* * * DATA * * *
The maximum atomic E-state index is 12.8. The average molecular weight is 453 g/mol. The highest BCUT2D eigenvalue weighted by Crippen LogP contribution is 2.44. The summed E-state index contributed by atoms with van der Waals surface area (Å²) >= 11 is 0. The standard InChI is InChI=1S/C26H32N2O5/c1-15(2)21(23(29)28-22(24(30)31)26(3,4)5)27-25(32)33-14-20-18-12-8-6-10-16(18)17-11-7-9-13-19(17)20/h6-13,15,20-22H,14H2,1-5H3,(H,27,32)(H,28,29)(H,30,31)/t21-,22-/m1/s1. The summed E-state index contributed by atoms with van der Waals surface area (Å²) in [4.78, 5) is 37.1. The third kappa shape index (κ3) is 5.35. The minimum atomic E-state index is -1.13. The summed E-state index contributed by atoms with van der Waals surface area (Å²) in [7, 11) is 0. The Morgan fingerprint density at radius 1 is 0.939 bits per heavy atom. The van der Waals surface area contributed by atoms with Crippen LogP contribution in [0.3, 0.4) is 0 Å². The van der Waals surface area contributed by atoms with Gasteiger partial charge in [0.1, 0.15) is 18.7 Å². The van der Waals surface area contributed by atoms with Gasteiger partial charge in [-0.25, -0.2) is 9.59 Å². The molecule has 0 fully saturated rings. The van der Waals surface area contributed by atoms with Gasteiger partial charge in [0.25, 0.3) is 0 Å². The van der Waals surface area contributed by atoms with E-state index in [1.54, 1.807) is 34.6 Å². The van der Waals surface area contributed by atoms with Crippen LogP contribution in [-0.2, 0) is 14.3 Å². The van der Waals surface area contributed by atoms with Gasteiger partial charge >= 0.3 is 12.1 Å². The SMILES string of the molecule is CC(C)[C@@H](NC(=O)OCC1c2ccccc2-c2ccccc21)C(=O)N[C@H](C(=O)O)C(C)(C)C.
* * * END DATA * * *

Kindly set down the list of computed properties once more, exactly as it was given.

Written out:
The maximum atomic E-state index is 12.8. The average molecular weight is 453 g/mol. The highest BCUT2D eigenvalue weighted by Crippen LogP contribution is 2.44. The summed E-state index contributed by atoms with van der Waals surface area (Å²) >= 11 is 0. The standard InChI is InChI=1S/C26H32N2O5/c1-15(2)21(23(29)28-22(24(30)31)26(3,4)5)27-25(32)33-14-20-18-12-8-6-10-16(18)17-11-7-9-13-19(17)20/h6-13,15,20-22H,14H2,1-5H3,(H,27,32)(H,28,29)(H,30,31)/t21-,22-/m1/s1. The summed E-state index contributed by atoms with van der Waals surface area (Å²) in [4.78, 5) is 37.1. The third kappa shape index (κ3) is 5.35. The minimum atomic E-state index is -1.13. The summed E-state index contributed by atoms with van der Waals surface area (Å²) in [7, 11) is 0. The Morgan fingerprint density at radius 1 is 0.939 bits per heavy atom. The van der Waals surface area contributed by atoms with Crippen LogP contribution in [0.3, 0.4) is 0 Å². The van der Waals surface area contributed by atoms with Gasteiger partial charge in [0.1, 0.15) is 18.7 Å². The van der Waals surface area contributed by atoms with Gasteiger partial charge in [-0.25, -0.2) is 9.59 Å². The molecule has 0 fully saturated rings. The van der Waals surface area contributed by atoms with Gasteiger partial charge in [0.25, 0.3) is 0 Å². The van der Waals surface area contributed by atoms with E-state index in [1.54, 1.807) is 34.6 Å². The van der Waals surface area contributed by atoms with Crippen LogP contribution in [-0.2, 0) is 14.3 Å². The van der Waals surface area contributed by atoms with Gasteiger partial charge >= 0.3 is 12.1 Å². The SMILES string of the molecule is CC(C)[C@@H](NC(=O)OCC1c2ccccc2-c2ccccc21)C(=O)N[C@H](C(=O)O)C(C)(C)C.